TzeYeng Ng: Well I found that there are social workers out there that thought the same – that, you know, environmental issues have to be incorporated in our day to day work. And I found that certainly that they do in … not in their daily practice – they do it outwith their work on their own accord. And depending on where they worked, whether it’s a statutory environment, whether it’s a practice teacher or in a non-profit organisation, they have different ways of incorporating into their work. Some of them, they are able to navigate the systems, some cast it outright as outsiders, you’re weird, you’re strange – and some have even more positions to kind of influence policies within their workplace. But what was clear, that there was no consistent policies and practice across the board for social workers in Scotland. You know, such as how, as a student, we had to go through Child Protection, and even in my training as a newly qualified social worker, you have to go through Child Protection training. There was no such kind of systems in place to look at the environment – which is kind of telling of the whole situation and how social work view, or do not view, the environment as an important component of our analysis and work. And how we view the environment as a whole, as a profession.

Heather: And now that you have qualified and are practicing as a social worker, how much can you incorporate environment into the work that you do?

TzeYeng Ng: Well as a social worker I don’t find that there is a lot of leeway at the moment, especially as a newly qualified – I’m still coming to grips of what I need to learn to be in the field … the conversation on the environment is non-existent, sad to say. It is only through the linkages that I’m maintaining with the university, that I’m able to kind of pursue this interest forward, which is sad.

Heather: So what would make a difference? What needs to change?

TzeYeng Ng: Yeah, because I think through my research as well, there are social workers out there who are interested in the issue and the conversation, but there’s no support … I don’t hear that they get support institutionally. If there was more kind of interest in the managerial level, that would certainly support those who are really fighting the battle on ground – either on your own and feeling quite dejected. I don’t know … or they think that there’s not even a space where they can bring the conversation to in their social work practice.

Heather: It seems that the environment emergency is remote from social work practice in Scotland – but is this the case in other parts of the world? In order to find out, we’re going to speak to Professor Susan Kemp. Susan is Professor of Social Work at the University of Auckland, New Zealand, and Charles O. Cressey Endowed Professor Emerita at the University of Washington School of Social Work in Seattle. She’s the recipient of the George Lodge Prize and a Fellow of the American Academy of Social Work and Social Welfare, and the Society for Social Work and Research. She was the National Co-Lead of the US Grand Challenge for Social Work in the area of Create Social Responses to a Changing Environment. So welcome to the podcast, Susan. To start, can you tell us a bit about the Grand Challenges work that you’ve been involved with?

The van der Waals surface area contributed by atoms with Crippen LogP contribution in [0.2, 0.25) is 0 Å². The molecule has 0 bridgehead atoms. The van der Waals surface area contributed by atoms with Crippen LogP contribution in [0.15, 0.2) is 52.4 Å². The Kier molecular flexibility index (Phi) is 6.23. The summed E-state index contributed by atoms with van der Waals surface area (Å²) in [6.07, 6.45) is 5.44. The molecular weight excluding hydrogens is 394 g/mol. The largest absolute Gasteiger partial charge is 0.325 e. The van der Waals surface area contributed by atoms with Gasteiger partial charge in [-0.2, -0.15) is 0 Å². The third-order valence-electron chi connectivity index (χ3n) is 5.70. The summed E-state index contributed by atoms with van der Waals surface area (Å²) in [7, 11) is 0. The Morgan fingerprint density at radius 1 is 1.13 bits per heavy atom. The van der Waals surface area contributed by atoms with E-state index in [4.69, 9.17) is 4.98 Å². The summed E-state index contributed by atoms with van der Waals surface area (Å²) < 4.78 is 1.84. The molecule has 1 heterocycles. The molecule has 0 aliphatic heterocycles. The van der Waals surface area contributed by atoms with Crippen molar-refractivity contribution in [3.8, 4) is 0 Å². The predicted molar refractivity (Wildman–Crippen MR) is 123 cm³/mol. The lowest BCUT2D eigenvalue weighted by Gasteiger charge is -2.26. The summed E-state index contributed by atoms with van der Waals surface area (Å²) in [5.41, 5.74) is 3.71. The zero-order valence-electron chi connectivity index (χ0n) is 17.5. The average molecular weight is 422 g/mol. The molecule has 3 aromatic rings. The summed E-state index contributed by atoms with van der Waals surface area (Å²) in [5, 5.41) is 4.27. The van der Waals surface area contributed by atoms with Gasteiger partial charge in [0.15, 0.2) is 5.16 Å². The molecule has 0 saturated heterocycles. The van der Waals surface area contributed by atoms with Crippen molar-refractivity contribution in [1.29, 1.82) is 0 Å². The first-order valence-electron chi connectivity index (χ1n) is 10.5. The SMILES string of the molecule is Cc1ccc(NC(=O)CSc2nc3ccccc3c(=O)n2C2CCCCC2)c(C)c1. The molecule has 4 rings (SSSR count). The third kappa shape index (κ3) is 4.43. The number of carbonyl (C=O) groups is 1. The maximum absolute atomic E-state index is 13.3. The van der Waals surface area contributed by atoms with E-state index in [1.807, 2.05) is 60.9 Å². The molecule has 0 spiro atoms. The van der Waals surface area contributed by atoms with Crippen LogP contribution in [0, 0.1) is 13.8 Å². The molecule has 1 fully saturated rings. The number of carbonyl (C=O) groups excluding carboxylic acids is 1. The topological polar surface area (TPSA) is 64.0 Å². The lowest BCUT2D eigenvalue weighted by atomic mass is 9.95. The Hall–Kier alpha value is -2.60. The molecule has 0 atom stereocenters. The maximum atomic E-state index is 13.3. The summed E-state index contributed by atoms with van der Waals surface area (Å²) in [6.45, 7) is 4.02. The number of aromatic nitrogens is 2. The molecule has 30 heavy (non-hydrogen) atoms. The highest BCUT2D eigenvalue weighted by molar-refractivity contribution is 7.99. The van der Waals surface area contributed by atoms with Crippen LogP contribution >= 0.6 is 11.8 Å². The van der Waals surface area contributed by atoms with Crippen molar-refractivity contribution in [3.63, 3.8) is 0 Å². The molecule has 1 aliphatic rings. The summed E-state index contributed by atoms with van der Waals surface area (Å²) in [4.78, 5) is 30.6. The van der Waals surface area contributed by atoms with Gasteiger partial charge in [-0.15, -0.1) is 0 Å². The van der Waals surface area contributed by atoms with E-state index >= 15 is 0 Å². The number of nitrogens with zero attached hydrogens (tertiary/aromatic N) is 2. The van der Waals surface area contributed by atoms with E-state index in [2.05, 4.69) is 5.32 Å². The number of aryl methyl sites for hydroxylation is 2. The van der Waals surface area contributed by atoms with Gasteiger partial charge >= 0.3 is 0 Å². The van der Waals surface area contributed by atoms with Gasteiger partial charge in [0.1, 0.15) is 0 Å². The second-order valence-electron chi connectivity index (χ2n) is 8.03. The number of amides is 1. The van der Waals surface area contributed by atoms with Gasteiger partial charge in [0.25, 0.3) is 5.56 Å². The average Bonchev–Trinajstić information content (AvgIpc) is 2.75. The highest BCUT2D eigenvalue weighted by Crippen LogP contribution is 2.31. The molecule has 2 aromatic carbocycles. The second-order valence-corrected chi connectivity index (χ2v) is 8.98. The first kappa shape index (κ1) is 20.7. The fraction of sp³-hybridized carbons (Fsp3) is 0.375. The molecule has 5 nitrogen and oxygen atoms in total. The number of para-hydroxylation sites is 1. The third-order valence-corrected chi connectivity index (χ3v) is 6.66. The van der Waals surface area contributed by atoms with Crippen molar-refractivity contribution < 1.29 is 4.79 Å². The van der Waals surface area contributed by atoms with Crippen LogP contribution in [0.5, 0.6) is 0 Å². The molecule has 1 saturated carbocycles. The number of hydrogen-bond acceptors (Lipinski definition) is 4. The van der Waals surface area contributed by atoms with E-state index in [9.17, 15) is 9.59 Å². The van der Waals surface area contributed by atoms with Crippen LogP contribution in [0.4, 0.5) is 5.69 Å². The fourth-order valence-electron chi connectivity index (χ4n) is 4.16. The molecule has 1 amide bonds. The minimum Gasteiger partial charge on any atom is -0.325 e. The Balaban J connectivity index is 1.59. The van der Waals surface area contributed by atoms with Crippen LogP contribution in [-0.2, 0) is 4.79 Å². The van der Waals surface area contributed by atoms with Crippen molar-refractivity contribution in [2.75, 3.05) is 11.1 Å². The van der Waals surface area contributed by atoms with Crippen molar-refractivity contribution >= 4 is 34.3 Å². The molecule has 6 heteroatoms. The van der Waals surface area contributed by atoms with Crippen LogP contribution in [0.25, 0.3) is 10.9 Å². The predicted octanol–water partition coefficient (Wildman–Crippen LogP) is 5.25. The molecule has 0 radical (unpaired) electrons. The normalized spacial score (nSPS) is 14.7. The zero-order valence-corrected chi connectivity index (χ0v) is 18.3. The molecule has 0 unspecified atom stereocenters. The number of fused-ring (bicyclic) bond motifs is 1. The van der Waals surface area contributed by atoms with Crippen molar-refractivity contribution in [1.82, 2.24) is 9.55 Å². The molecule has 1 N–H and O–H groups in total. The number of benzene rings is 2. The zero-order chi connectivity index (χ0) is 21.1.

Susan: I can. The Grand Challenges grew out of a series of meetings that the Dean at the University of Washington and the then Dean at the University of Southern California, Deans of major schools in Social Work in the United States convened a series of meetings, in the Pacific Northwest over a series of summers, of people who they thought would potentially have the capacity, if brought together, to think about really what you are thinking about – social work futures. And out of the (… unclear) meetings, Eddie O’Hara, in particular, seated this notion that has taken off in other places of course, identifying a set of Grand Challenges for Social Work, and marshalling a more coordinated set of intellectual (… unclear) feel towards that set of issues.

The American Academy picked up, and supported moving it forward, key leaders in that area were at these meetings – I mean there is a lot of crossover in who was at these meetings. And Larry Palinkus and I … he’s at the University of Southern California, said we absolutely must work – changing the environments, climate change, urbanisation, environment justice, forward as one of the potential grand challenges. We had a little bit of difficulty persuading people that that was as salient, at that point, as some of the others. But we had absolutely no difficulty with that issue now. They were launched in 2016, so there was a couple of years of lead up to that.

Heather: Your work around Grand Challenges in relation to the environment is agenda setting, and has led to the inclusion of environment concerns in the International Federation of Social Work Codes. In Scotland we heard from Sian and TzeYeng Ng earlier, that climate emergency is peripheral to mainstream social work. So it would be useful to understand how your interest was shaped?

Susan: So I’ll preface by sort of saying where my engagement with this history came from. I arrived in New York City, I had done a PhD at Columbia University in New Zealand, who had been involved in community based social work practice in New Zealand – and I was surprised by the extent of preoccupation, I would say, in the United States, or specifically in New York City at that time, with the much more clinical frame, the difference in social work than I was accustomed to here in New Zealand. And I got curious about this person environment commitment that the field has always held at the heart of its work, but that it seems to me it’s really struggled to bring to life in its practice … more often than not, over the period from 1880 onwards.